The Page One Rewrite
In the field of creative writing, very few people do it for themselves. I personally don’t know a single writer who hermits all their work up and hides it, only to have it found by their next of kin upon their death, however untimely it ends up being. And, if you’re a writer too, you can pretty much expect an untimely death…occupational hazard and all. So you’re a writer like I am, and you’re good at what you do. Damn good, in fact. And good for you, dammit.
You’ve got your hard work that you want to share with the world. The very world that may not exactly (or, at all) get what your work is all about: be it a book of sonnets, an angry manifesto, or a pile of unproduced screenplays. Since I’ve mainly focused my writing career on the latter of those three writing instances, that’s what I’m going to talk about here. Screenwriting is a type of writing that rarely pays off, if ever at all. It doesn’t come easy, and it certainly isn’t a stupid blog on WordPress.
I’ve mentioned a few times about the bus drivers script that I wrote, which was based on a friend of mine who I came to know as he employed me to get what he had in his head onto correctly-formatted blank pages a la Final Draft. I recently read through this script again, and more than a year after it was finished (on the 118th draft amid a few subsequent polishings), that prevalent voice of doubt crept into my frontal lobe and told me to take the script and blow it all up. And it frightened me.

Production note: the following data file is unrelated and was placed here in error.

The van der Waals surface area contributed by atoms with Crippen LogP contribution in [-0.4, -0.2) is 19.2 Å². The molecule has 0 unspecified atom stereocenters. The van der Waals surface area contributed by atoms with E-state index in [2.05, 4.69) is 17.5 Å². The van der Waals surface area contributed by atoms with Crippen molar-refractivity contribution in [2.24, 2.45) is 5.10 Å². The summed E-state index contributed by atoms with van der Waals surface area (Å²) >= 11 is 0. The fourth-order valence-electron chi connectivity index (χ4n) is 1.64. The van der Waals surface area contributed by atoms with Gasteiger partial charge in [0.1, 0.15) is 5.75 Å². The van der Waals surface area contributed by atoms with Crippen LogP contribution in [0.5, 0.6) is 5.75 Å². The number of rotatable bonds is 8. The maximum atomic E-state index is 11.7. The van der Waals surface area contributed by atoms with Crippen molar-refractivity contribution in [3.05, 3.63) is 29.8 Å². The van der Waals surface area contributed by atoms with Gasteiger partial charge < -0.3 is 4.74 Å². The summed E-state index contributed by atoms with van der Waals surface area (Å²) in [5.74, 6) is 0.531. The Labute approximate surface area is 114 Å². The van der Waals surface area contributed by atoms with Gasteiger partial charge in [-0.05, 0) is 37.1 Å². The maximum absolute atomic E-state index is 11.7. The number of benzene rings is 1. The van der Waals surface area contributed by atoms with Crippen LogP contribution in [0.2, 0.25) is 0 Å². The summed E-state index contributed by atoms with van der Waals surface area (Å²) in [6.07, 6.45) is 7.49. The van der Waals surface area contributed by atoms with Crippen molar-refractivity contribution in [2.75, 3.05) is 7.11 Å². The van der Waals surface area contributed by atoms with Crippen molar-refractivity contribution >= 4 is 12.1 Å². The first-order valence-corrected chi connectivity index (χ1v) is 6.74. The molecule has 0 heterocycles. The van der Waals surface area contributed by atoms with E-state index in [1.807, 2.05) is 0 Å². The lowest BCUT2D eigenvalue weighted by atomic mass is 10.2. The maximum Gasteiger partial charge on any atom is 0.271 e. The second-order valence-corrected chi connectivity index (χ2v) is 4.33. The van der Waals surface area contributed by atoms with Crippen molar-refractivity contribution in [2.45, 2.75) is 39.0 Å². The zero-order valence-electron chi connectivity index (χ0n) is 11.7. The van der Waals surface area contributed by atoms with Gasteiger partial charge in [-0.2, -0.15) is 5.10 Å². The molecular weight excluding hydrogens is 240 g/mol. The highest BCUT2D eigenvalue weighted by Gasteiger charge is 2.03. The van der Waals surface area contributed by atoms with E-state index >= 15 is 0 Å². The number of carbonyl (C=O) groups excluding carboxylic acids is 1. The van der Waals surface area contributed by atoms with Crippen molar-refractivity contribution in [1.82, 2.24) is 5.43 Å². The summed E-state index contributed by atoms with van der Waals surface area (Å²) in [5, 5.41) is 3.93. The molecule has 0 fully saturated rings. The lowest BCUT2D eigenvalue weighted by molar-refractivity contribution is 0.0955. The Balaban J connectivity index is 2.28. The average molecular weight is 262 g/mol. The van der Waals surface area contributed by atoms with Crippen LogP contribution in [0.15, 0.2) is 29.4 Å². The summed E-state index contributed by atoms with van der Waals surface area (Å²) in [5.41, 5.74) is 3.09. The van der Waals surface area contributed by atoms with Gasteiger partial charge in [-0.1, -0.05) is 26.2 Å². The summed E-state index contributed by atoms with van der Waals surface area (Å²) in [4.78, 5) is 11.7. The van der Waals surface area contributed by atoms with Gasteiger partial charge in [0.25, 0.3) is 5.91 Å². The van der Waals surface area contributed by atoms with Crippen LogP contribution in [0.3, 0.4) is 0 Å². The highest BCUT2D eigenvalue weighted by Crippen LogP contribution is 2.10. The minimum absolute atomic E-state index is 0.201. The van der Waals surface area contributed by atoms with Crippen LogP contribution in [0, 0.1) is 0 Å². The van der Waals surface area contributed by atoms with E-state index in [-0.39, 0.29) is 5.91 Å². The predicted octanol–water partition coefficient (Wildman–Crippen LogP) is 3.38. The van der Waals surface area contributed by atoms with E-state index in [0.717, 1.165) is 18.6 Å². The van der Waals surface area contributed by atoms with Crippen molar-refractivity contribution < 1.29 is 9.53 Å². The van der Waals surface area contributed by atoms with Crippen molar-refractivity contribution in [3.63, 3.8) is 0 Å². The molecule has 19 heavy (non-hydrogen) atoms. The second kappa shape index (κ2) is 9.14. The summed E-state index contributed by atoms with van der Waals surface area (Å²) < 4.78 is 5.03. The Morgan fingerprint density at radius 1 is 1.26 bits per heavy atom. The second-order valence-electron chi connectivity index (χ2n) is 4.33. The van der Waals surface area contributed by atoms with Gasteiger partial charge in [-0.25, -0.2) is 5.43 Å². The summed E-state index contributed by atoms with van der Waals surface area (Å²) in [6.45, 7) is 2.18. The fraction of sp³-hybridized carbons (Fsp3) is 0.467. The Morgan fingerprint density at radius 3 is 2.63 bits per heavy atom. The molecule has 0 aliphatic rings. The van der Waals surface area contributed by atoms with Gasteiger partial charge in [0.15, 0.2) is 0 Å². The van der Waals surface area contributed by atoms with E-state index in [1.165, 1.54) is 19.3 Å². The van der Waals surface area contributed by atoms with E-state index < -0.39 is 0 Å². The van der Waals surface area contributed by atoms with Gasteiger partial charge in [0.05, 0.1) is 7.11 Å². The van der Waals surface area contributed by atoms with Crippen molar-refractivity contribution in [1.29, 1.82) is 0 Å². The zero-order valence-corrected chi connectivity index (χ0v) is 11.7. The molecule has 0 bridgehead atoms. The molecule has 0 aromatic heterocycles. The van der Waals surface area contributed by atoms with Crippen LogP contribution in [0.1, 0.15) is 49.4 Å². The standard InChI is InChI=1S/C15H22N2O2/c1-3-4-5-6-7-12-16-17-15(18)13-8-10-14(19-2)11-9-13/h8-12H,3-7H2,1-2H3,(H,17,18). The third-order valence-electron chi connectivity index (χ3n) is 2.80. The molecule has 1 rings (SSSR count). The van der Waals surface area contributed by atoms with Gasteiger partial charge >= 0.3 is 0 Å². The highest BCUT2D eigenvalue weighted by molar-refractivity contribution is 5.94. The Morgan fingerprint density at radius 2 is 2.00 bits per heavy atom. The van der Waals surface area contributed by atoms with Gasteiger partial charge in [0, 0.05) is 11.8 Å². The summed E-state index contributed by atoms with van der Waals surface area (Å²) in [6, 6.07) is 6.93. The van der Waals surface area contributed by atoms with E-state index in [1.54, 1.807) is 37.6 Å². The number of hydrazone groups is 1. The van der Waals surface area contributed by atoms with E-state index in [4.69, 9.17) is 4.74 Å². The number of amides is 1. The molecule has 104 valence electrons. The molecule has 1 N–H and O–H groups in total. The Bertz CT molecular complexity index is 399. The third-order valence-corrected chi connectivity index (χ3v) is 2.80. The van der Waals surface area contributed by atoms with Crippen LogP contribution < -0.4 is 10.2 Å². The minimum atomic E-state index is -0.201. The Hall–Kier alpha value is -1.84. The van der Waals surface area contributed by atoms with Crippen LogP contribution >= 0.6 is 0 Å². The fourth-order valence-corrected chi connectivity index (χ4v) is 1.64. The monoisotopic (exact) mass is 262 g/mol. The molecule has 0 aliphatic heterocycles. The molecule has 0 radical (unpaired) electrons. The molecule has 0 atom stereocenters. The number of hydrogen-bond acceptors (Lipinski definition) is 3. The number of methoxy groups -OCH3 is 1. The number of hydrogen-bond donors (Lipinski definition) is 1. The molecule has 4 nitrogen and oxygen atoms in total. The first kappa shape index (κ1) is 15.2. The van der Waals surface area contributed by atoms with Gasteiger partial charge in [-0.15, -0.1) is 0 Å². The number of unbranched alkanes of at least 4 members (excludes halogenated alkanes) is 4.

I’m very proud of the script. It was a real work of toil, dozens of meetings, years of combined study and creative endeavor, all bookended by 96 pages of filled-in white paper that contain what my writing partner and I believe to be the single-funniest comedy script of the last decade. But it hasn’t sold yet.
You see, it hasn’t sold yet.
And IT HASN’T SOLD YET.
We believe it should have. So this masochistic voice that came into prevalence once again tells me to junk the lot of it, and do a rewrite from the very beginning. A PAGE ONE REWRITE. Something that a screenwriter never really wants to ever do, unless there are boffo dollars and a dude writing you a fat check for those boffo dollars near the script that is about to be exploded. As it stands, there isn’t that dude nor said boffo dollars. So I doubt the doubter. That masochistic voice of my id, however it got free.
The way I look at it, the script itself is a solid B+ of a feature-film that could be produced for a three to four million dollars, distributed by a company like Fox Searchlight, Samuel Goldwyn Films, or Summit (amazing run they’re having the last few years, yeah?), and play to 1,000 to 1,500 theaters with a budget multiplier of four or five. Now, that of course is an excellent-case scenario, and there are thousands of screenwriters out there who also feel they have this kind of script. It’s an illustration being drawn here because I and my writing partner believe in it that much. Plus, we want to see it produced and eventually repeated on basic cable on Saturday afternoon for the next 20 years.
Know why I shared this? Because I don’t have a studio gig because my script hasn’t sold yet. And when writers don’t sell their work when they want, they extrapolate their career desires on stupid blogs such as this. Could the script be picked apart and blown up ultimately? Sure it could. Will I? I don’t see it happening. But if it means a meeting with a studio with boffo dollars writing fat checks worth those boffo dollars, I won’t think twice about it.